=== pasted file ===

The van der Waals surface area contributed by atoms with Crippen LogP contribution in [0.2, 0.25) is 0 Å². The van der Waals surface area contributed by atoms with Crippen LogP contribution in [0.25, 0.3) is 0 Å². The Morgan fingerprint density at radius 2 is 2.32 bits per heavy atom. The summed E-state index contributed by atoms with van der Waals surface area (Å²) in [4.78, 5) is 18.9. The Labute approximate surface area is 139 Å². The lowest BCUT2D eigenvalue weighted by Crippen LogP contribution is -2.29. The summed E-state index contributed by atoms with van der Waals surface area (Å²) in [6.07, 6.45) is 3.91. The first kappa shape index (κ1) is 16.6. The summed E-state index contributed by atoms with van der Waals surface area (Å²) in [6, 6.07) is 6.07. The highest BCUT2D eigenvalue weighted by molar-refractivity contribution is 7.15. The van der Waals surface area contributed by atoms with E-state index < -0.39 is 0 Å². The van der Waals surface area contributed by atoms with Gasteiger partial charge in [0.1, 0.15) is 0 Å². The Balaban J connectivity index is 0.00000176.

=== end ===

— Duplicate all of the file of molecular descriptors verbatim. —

The van der Waals surface area contributed by atoms with Crippen LogP contribution in [0.2, 0.25) is 0 Å². The van der Waals surface area contributed by atoms with Crippen LogP contribution in [0.25, 0.3) is 0 Å². The Morgan fingerprint density at radius 2 is 2.32 bits per heavy atom. The summed E-state index contributed by atoms with van der Waals surface area (Å²) in [4.78, 5) is 18.9. The Labute approximate surface area is 139 Å². The lowest BCUT2D eigenvalue weighted by Crippen LogP contribution is -2.29. The summed E-state index contributed by atoms with van der Waals surface area (Å²) in [6.07, 6.45) is 3.91. The first kappa shape index (κ1) is 16.6. The summed E-state index contributed by atoms with van der Waals surface area (Å²) in [6, 6.07) is 6.07. The highest BCUT2D eigenvalue weighted by molar-refractivity contribution is 7.15. The van der Waals surface area contributed by atoms with E-state index < -0.39 is 0 Å². The van der Waals surface area contributed by atoms with Gasteiger partial charge in [0.1, 0.15) is 0 Å². The Balaban J connectivity index is 0.00000176.